It was billed as the biggest London listing of the last ten years, Chancellor Rishi Sunak hailing the delivery company as a “true British tech success story”.

But Deliveroo’s big-ticket IPO got off to a poor start yesterday morning.

Others were less charitable, calling the public debut a “catastrophe” and an “absolute disaster”.

In the run-up to the listing, the company had already lowered expectations with an offer price which valued the company at the lower end of £7.6bn – down from a touted £9bn market cap last week.

Matters deteriorated rapidly as trading opened, its shares plunging by as much as 30%, wiping more than £2bn off its value.

While prices recovered slightly, it was still the worst first-day performance for a £1bn+ London listing on record, markets platform Dealogic said.

Share prices closed at 287½p yesterday, down by 26.3% on the opening value of 331p.

If the flop came as a surprise, the past week was laden with none-so-subtle hints about the precarious position of the tech unicorn.

The run-in to the float become overshadowed by issues surrounding its riders’ lack of workers’ rights, as major pension funds voiced unease with the risk associated with such a business model.

Another sticking point was the company’s dual class share structure, which will give founder and CEO Will Shu tight control over the company, despite no longer having a majority stake.

Most crucially to the restaurants and bars that use Deliveroo, was the impression that the company had overvalued itself based on a lockdown trading climate, investors concerned that consumers will transfer their spending back to dine-in once it opens up.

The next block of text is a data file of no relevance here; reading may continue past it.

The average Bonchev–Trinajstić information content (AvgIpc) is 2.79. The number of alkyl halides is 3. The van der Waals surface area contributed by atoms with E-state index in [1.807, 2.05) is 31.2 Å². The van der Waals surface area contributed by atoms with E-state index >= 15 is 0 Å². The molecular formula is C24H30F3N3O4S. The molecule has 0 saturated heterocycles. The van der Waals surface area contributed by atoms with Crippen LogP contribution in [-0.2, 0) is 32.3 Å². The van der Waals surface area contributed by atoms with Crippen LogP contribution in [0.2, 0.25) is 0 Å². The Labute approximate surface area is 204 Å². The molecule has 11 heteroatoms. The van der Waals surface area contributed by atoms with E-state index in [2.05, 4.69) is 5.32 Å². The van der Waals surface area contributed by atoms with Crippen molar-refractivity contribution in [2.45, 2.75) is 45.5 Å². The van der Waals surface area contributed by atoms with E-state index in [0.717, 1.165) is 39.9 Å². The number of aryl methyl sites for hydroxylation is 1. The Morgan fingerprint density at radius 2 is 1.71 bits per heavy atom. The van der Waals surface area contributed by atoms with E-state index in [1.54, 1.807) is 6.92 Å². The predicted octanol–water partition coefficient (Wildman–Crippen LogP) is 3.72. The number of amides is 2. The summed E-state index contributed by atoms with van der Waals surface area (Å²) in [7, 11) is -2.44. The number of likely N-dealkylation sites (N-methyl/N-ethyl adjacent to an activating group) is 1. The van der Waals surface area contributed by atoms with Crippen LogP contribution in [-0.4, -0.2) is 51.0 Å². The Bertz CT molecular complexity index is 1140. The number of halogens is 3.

Clive Black, head of research Shore Capital, told MCA the debut was “catastrophic” from a day-one perspective.

“Not all floats go perfectly, but one of this magnitude – the largest in London for a long time in the strategically important consumer tech arena, it’s a notable consumer brand that is very well known to customers and suppliers. Clearly there’s a lot of time ahead for it to re-establish its share price and valuation, but from a first morning perspective it’s an absolute disaster.”

Having got off to such an awry start, questions will inevitably be asked of Deliveroo’s bankers and advisors Goldman Sachs and JP Morgan, who advise on price after sounding out potential investors.

It does not take such a cynical train of thought to speculate that the timing of the float was pushed through to achieve maximum value while lockdown was still in place and Deliveroo was still riding high on order volumes.

“Market conditions over the past year have been pretty perfect for the likes of Deliveroo and the timing of its IPO is not coincidental in that respect,” Black said.

“It’s therefore reasonable to anticipate over the next year that Deliveroo will struggle to achieve the growth rates it has in the last year. I hope that’s the case as well because if not it will mean that the pandemic will have restruck.”

AJ Bell investment director Russ Mould agreed, telling MCA that despite assurances, it was impossible to view Deliveroo’s apparent success over the past year outside of the lens of lockdown.

“When restaurants reopen it is a challenge,” he said. “Will Shu has looked to address that, he put out a trading statement saying things were going well. Although that was still when we were in lockdown, and the company’s business model has been perfectly adapted, perfectly suited to a lockdown.

“Clearly some investors will be thinking, ‘won’t people want to get out of the house if they’re permitted to, and they feel safe to?’

This shifting consumer mindset, reinforced by a change in government messaging from “stay at home” to “go out and enjoy yourselves”, has added to the scepticism over Deliveroo’s future value.

It operates in a highly competitive marketplace, and its strength in metropolitan centres might give false confidence that it is bigger than it actually is.